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The Cottage

Year: 2008
Production Co: Pathé/FilmFour/Screen Yorkshire
Director: Paul Andrew Williams
Writer: Paul Andrew Williams
Cast: Andy Serkis, Simon Schatzberger, Jennifer Ellison
London to Brighton director Paul Andrew Williams brings us Britain's own Texas Chainsaw Massacre. It doesn't look like it at first, and if you don't know anything about the film you'll be surprised that it turns into such a gorefest as amateur crims David (Serkis) and his skittish brother Steven (Schatzberger) turn up at a remote cottage in the UK wilderness.

They've done something horrible, Steven assuring his brother they'll go to hell and the pair of them trying to get their heads together amid the tension. The scam is gradually revealed as they carry the inert, bound body of Tracey (pneumatic British soapie babe Ellison) in from the boot of their car.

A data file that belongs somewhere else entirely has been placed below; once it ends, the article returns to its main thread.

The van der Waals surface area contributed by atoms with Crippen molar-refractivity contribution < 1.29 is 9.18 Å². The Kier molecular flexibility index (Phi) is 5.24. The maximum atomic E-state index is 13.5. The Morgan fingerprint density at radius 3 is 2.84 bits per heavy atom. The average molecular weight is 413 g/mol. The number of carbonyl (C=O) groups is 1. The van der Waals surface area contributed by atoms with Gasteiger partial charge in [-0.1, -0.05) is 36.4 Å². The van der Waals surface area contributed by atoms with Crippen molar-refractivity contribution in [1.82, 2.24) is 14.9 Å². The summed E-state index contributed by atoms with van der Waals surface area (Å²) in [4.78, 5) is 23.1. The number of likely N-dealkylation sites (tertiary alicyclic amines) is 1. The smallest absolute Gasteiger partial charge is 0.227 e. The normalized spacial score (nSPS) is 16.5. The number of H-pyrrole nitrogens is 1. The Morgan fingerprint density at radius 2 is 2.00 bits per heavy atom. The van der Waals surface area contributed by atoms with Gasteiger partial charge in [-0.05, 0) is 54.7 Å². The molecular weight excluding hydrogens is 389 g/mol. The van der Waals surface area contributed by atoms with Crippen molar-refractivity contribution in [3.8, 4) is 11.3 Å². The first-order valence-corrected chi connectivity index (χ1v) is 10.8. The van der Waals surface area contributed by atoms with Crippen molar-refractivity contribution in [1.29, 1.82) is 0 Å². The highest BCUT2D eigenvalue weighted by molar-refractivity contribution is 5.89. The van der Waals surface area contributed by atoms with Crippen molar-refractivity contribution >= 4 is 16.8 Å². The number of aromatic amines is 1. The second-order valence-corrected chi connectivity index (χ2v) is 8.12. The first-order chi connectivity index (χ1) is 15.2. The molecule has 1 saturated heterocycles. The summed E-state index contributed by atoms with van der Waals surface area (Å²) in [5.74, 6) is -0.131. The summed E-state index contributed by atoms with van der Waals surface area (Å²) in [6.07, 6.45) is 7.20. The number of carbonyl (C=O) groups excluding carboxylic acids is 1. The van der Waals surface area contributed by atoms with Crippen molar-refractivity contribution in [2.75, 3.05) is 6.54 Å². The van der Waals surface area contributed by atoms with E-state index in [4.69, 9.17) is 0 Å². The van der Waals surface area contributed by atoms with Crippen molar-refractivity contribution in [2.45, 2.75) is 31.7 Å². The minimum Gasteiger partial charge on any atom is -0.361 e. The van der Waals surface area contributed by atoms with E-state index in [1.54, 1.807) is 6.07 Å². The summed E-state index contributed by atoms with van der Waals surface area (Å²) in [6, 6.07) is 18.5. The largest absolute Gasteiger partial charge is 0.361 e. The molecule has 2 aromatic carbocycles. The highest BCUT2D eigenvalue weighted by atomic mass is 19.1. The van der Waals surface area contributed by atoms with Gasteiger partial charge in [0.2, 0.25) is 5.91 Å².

When their hostage awakens, she's a firecracker in kittens clothes, beating the shit out of the weedy Steven despite being tied up, swearing like a sailor and threatening them with everything her gangster boss father is going to do to them when he finds out.

The scam is apparently to blackmail the aforementioned mobster back in London, but the pair are hopelessly inept kidnappers, Steven crumbling more all the time and David trying to hold their plan intact despite every setback.

It's when Tracey escapes and leads Steven off into the wild moors that things take a From Dusk Till Dawn turn. They stumble onto a creepy farmhouse, with David and Andrew - an equally hopeless accomplice who's come from the city with the loot - hot on their trails.

The farmhouse, it turn out, is home to some very sick individuals, one of whom has a penchant for wearing a grotesque mask made out of the skin of his victims, hanging people on hooks and using any number of garden implements to separate unlucky travellers' extremities from their bodies.

All humour drains out of the movie like the blood that seeps from the increasingly desperate cast, and if you were enjoying the comic elements you may end up disappointed, but it's a satisfying gorefest that takes itself in no way seriously.

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